THURSDAY, May 4, 2017 (HealthDay News) -- Alcohol marketing in movies increased significantly over the past two decades, especially in popular children's films, researchers report.

Dartmouth's Dr. James Sargent isn't happy about that.

"Children and young people look to movie stars as role models," said study co-author Sargent, a professor of pediatrics at Dartmouth School o...

MONDAY, April 10, 2017 (HealthDay News) -- A half-century into its run as an iconic staple of children's television, "Sesame Street" will introduce a character with autism to its world-famous neighborhood.

The new Muppet, a 4-year-old girl named Julia, makes her debut on the show on Monday in a special episode, "Meet Julia." It's slated to air simultaneously on both HBO and PBS.

...

WEDNESDAY, April 5, 2017 (HealthDay News) -- Movie villains often have a "look," and it's not a good one, a new study reports.

Scary, evil characters in films tend to have certain types of less-than-attractive facial features -- bulbous noses, warts and scars among them, the researchers said.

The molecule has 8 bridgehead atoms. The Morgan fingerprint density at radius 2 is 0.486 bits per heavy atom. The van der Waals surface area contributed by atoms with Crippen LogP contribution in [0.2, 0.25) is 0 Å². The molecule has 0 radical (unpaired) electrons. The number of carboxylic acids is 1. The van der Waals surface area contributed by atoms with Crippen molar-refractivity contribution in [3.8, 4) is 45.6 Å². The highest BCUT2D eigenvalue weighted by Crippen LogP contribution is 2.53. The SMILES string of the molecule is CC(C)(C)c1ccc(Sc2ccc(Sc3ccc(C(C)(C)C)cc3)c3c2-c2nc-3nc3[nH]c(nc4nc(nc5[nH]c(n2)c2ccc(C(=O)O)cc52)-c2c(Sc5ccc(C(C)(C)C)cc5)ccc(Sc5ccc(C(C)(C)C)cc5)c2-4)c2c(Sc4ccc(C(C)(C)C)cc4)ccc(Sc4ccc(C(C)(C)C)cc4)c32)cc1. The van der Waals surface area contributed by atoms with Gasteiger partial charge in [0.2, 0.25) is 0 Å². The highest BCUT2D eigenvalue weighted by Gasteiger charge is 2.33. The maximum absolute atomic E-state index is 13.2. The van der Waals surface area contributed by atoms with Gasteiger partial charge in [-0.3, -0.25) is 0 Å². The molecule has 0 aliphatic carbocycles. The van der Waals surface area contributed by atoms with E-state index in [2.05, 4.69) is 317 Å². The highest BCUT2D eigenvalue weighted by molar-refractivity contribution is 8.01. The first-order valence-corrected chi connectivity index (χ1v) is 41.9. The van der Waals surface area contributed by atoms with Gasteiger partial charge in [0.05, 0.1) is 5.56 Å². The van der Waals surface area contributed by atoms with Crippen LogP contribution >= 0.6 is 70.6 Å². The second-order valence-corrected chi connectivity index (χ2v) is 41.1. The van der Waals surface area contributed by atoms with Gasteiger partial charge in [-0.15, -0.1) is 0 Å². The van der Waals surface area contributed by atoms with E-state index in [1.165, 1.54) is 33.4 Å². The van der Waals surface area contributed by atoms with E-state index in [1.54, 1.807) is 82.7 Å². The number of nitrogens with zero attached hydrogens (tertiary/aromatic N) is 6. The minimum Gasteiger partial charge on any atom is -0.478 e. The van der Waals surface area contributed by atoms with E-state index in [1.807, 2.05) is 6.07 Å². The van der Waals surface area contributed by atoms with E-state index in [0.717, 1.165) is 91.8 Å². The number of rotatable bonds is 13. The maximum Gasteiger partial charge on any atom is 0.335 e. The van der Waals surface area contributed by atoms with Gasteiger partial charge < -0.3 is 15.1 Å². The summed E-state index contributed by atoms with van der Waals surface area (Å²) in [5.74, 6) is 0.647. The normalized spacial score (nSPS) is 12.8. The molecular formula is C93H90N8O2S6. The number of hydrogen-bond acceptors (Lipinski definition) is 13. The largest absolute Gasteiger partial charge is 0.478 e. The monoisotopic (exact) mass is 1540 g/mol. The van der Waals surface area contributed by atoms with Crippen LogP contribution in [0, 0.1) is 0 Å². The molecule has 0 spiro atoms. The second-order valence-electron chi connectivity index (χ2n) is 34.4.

But while these nasty personalities are fictional, the way they look could have rea...

FRIDAY, March 31, 2017 (HealthDay News) -- Trying to stay slim? Start by switching off your TV during meal time.

Of course, just turning off the television won't make pounds melt away. But new research suggests that not watching TV at dinnertime seems to reduce the risk of obesity in adults. Eating home-cooked meals is also linked to a lower risk of obesity, the researchers said.

...

WEDNESDAY, March 22, 2017 (HealthDay News) -- It's spreading via social media: A "dare" where kids use erasers to rub away the skin on their arms, often while reciting the alphabet or other phrases.

Players compare the resulting injuries, and the most injured player is the "winner."

The so-called "eraser challenge" has been circulating for about a year -- but it's no joke, ...

TUESDAY, March 14, 2017 (HealthDay News) -- Kids who get too much screen time may be more likely to have risk factors that increase their chances of type 2 diabetes, new research says.

Watching television, playing video games or sitting in front of a computer or other device for more than three hours each day was linked to more body fat and insulin resistance. Those factors mean the b...